Further Education (FE) college workers are holding a national week of action from 15-19 October. The week of action over FE funding involves the FE lecturers′ union the UCU, plus other unions including Unison, Unite, GMB, NEU, NUS, TUC, and ASCL.
The week will also involve a march, rally and lobby of Parliament on Wednesday 17 October (as Solidarity went to press). FE funding has been cut by around 30% since 2009. This has resulted in fewer teaching hours, a drastic reduction in adult education courses, and a real-terms pay cut of 25% for staff — college teachers now earn £7000 less on average than school teachers.
The UCU is calling the government to take a number of immediate measures to halt the decline in FE. They are calling for: • Immediate exceptional funding, ring-fenced for pay, to cover the costs of a fair pay deal for college staff. • An increase in the 16-19 funding rate by 5% a year for the next five years, and extending pupil premium to cover post-16 students. • A fully funded National Retraining Scheme to support level 3 to 5 skills • Introducing a lifetime learning entitlement to fund skills training for all adults who have not previously achieved a level 3 qualification.
Earlier this year the FE college employers′ organisation, Association of Colleges, recommended a 1% pay increase for staff. However only 40% of colleges have implemented that pay rise. At the same time, the latest figures show 17 college principals earned over £200,000 in 2016/17, and a third were awarded a pay rise of 10% or more. Following strikes in February and March over pay in a small number of colleges across England, UCU is now balloting members in 110 colleges in England over the pay offer, alongside the pay ballot happening in HE. The ballot closes on Friday 19 October.
Mixed picture in DOO strikes
The RMT continues its current policy of hitting Northern Railway and South Western Railway with weekly strike action on Saturdays as its disputes with those companies over Driver Only Operation rumble on. At Northern, the weekly action has been called up to and including 10 November, while at SWR they are so far called up to 27 November.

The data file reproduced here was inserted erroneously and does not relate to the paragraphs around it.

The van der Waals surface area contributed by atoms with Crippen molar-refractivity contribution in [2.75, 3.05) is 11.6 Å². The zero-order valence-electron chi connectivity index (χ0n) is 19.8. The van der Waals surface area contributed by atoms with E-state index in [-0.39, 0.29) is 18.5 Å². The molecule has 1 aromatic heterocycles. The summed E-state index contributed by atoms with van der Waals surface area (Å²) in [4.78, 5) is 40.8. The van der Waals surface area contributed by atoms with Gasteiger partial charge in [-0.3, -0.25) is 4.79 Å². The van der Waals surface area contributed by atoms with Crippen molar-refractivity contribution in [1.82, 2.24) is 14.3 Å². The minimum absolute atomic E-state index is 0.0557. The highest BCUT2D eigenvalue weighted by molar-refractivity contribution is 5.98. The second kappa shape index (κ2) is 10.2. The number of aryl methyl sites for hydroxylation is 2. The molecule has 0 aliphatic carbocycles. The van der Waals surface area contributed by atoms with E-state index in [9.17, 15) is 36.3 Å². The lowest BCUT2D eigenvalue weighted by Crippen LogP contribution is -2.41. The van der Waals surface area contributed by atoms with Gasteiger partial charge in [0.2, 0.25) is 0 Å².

The rhetoric employed by the union in relation to both disputes is similar — the companies are accused of stalling, obstructing or failing to take negotiations seriously. Meanwhile, the union has organised a series of public meetings in support of the Northern guards — on Tuesday 6 November in Leeds and on Thursday 8 November in Newcastle and Sheffield. RMT General Secretary Mick Cash (or Assistant General Secretary Steve Hedley in Sheffield) will speak at each meeting, along side local Labour MPs.
Finally, in the dispute with Merseyrail over the same issue, the union appears to be on the brink of doing a deal that will preserve the "safety-critical" status of the guard's job and keep one on every Merseyrail passenger train. Some details emerged in a briefing dated 4 October posted on the union's website and sent to all branches — a productivity deal is being negotiated, containing some major concessions. The deal is not final but in its current form includes the transfer of some cleaning work onto guards, with resulting redundancies for cleaners (also RMT members).
Central Line strike due
Driver members of the RMT union on London Underground’s Central Line have voted for strikes in two separate ballots.
One dispute demands reinstatement for Paul Bailey, who “failed” a drugs test despite a second reading showing him to be within the allowed cutoff for cannabinoid substances. A parallel dispute aims to curtail an increasingly authoritarian management culture. The RMT has named strikes for 7 November, coordinating with a strike of members of driver-only union Aslef on the Central Line over similar issues.
RMT has also called a strike of its driver members on the Piccadilly Line for that day. Piccadilly Line drivers are fighting a similar battle against bullying bosses, and recently struck from 26-28 September. Local disputes are also developing involving station staff and drivers on the north end of the Bakerloo Line, where workers are demanding proper staffing of stations, which are currently frequently left unstaffed; and on the south end of the Bakerloo Line and elsewhere over management’s refusal to commit to ensuring all station staff shifts are covered.
RMT may also ballot station staff members at Baker Street in a dispute over management bullying.
40% job cuts at shipyard
Workers at Cammell Laird shipyard in Birkenhead will be balloted for strikes by union Unite after the company announced plans to cut 40% of the workforce. The announcement to cut 290 jobs was made despite the shipyard winning two contracts, worth a total of £619 million, to support and maintain ships for the Royal Fleet Auxiliary over 10 years. Workers also fear that the cuts may be a backdoor way of casualising the workforce, by replacing permanent jobs with agency labour at a later date.
Striking against academisation
National Education Union members at John Roan School in Greenwich will strike again on 18 October in their dispute to prevent the school being forced to become an academy. In the summer Ofsted inspected the school and found it inadequate and issued a compulsory academisation order. They also brought in a multi-academy trust chain UST to run it.
However, a concerted campaign by the union's and parents has thus far prevented this happening and won support from the local labour movement including Matthew Pennycock, the local MP, and local councillors.